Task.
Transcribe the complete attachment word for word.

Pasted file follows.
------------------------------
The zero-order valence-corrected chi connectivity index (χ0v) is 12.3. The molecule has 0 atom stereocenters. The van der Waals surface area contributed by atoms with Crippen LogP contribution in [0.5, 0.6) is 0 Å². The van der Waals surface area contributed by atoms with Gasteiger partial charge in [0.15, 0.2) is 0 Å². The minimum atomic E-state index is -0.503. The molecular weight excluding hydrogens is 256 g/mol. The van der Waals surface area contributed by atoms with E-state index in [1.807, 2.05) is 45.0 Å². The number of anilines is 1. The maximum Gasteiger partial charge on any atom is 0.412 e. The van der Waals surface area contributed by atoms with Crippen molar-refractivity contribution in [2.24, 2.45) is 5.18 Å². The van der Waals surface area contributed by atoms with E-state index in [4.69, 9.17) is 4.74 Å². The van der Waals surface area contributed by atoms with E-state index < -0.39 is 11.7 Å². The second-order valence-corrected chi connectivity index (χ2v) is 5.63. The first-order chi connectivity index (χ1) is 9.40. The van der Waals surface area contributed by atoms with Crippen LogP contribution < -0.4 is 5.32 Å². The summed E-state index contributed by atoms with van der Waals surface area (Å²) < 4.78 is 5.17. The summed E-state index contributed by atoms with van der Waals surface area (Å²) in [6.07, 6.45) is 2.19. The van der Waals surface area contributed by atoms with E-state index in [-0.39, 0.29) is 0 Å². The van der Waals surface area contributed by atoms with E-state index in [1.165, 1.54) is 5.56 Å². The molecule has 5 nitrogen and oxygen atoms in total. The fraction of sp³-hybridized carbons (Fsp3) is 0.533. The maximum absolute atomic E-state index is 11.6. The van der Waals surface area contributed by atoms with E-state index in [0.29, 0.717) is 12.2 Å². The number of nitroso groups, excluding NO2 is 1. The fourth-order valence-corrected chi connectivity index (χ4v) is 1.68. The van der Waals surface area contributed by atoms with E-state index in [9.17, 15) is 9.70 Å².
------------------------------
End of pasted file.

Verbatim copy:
The zero-order valence-corrected chi connectivity index (χ0v) is 12.3. The molecule has 0 atom stereocenters. The van der Waals surface area contributed by atoms with Crippen LogP contribution in [0.5, 0.6) is 0 Å². The van der Waals surface area contributed by atoms with Gasteiger partial charge in [0.15, 0.2) is 0 Å². The minimum atomic E-state index is -0.503. The molecular weight excluding hydrogens is 256 g/mol. The van der Waals surface area contributed by atoms with E-state index in [1.807, 2.05) is 45.0 Å². The number of anilines is 1. The maximum Gasteiger partial charge on any atom is 0.412 e. The van der Waals surface area contributed by atoms with Crippen molar-refractivity contribution in [2.24, 2.45) is 5.18 Å². The van der Waals surface area contributed by atoms with E-state index in [4.69, 9.17) is 4.74 Å². The van der Waals surface area contributed by atoms with E-state index < -0.39 is 11.7 Å². The second-order valence-corrected chi connectivity index (χ2v) is 5.63. The first-order chi connectivity index (χ1) is 9.40. The van der Waals surface area contributed by atoms with Crippen LogP contribution < -0.4 is 5.32 Å². The summed E-state index contributed by atoms with van der Waals surface area (Å²) < 4.78 is 5.17. The summed E-state index contributed by atoms with van der Waals surface area (Å²) in [6.07, 6.45) is 2.19. The van der Waals surface area contributed by atoms with E-state index in [-0.39, 0.29) is 0 Å². The van der Waals surface area contributed by atoms with E-state index in [1.165, 1.54) is 5.56 Å². The molecule has 5 nitrogen and oxygen atoms in total. The fraction of sp³-hybridized carbons (Fsp3) is 0.533. The maximum absolute atomic E-state index is 11.6. The van der Waals surface area contributed by atoms with E-state index in [0.29, 0.717) is 12.2 Å². The number of nitroso groups, excluding NO2 is 1. The fourth-order valence-corrected chi connectivity index (χ4v) is 1.68. The van der Waals surface area contributed by atoms with E-state index in [9.17, 15) is 9.70 Å².